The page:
UT Service Celebrates King’s Spirit

UT Service Celebrates King’s Spirit Before hitting the books, UT hit the streets last week to bring their post-Winter Break energy into the Tampa community. On Martin Luther King Jr. Day, Jan. 15, 2007, the P.E.A.C.E. volunteer organization led the sixth annual Memorial Day of Service in remembrance of the slain civil rights leader.

“Just the whole notion behind King, I don’t know how to explain today,” said student Marie Compere. “It means a lot to me. It’s starting the semester with something positive.”

The event was a reminder to students to not only remember King but also the community.

“On MLK day it is a nice day to contribute in remembrance and to give back as UT students,” said Michael Aarts, a member of Sigma Chi fraternity.

The MLK Day of Service originated from Congress passing the King Holiday and Service Act in 1994 and is a day dedicated to community service.

“Dr. King was a man who broke barriers and communicated his ideas to a vast amount of people. Helping underprivileged groups is what he would have wanted all of us to do,” said Krysten Loielo, P.E.A.C.E. Head Coordinator.

The MLK Day of Service is part of the spring student orientation and is a counterpart to the fall semester’s Into the Streets program, which provides another opportunity for students to experience community service early at UT.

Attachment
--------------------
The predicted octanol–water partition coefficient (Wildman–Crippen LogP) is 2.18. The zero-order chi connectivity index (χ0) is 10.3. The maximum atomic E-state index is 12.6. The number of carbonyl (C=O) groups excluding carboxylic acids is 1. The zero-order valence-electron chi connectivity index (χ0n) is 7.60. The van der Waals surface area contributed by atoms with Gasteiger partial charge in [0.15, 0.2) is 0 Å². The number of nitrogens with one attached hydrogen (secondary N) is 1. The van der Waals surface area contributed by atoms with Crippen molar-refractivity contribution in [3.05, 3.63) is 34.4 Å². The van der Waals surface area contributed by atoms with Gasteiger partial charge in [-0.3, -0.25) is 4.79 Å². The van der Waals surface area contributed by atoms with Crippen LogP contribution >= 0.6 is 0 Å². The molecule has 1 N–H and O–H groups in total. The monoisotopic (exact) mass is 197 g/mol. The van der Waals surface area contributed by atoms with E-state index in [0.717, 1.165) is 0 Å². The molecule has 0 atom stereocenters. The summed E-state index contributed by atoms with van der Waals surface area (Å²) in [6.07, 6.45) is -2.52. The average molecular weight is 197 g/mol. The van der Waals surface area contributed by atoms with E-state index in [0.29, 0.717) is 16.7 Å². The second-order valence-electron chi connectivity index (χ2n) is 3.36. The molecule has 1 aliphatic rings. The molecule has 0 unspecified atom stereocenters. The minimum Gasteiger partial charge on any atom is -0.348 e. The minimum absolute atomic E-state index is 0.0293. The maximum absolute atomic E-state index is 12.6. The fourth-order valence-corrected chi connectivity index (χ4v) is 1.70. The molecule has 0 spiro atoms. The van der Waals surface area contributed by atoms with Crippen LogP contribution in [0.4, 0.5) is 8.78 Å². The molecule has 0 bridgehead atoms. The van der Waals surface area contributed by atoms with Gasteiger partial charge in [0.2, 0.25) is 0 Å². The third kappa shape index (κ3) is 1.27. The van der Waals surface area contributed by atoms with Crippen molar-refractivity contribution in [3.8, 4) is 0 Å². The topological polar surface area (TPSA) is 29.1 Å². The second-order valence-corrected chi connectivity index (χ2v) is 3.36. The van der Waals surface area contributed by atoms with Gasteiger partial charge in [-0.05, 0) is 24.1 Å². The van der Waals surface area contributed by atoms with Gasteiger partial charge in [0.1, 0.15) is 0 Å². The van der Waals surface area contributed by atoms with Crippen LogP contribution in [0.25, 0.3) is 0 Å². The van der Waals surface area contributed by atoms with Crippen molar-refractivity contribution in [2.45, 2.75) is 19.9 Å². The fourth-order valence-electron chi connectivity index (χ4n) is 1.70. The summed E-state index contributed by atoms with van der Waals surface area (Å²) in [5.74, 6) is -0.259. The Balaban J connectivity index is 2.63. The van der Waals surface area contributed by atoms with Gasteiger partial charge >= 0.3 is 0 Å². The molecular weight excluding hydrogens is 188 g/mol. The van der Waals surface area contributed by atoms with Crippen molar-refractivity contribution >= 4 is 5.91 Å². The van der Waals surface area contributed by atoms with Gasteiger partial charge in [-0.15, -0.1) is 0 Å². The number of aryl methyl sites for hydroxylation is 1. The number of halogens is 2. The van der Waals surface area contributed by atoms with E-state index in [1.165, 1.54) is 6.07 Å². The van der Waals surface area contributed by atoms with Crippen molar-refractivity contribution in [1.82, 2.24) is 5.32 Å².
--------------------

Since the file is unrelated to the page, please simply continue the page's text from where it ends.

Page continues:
“To help people who help handicapped kids is something that has to be done,” said freshman Tanner Cox, while describing his experience cleaning horse manure and bedding stalls that makes therapeutic riding for the handicapped possible.

Student determination motivated the service at several local sites including Bakas Horses Handicapped, Gorrie Elementary School, Seniors in Service and the Keep Hillsborough County Clean Project.

In total, 81 volunteers comprised of students, faculty and administration logged 324 service hours, nearly 100 more than in 2006. Faculty and staff in attendance included Charles Allen, Peggy Huey, Kim Northup, Casey Stevens, John Struss and Rosario Urso.

“I think you find that those students who are likely to participate in events like MLK Day are more friendly and open with each other. It was an absolutely positive experience,” said John Struss, professor of Chemistry and Physics.

“I think it helps for students to remember Dr. King’s message by giving directly to the community and interacting with people from underprivileged communities,” said Casey Stevens, Coordinator of Greek Life and Community Service.

The overwhelming positive sentiments for community involvement are reflections of Dr. King’s words that adorned the event’s t-shirts: “We must learn to live together as brothers or perish together as fools.” ___________

P.E.A.C.E Calendar of Events

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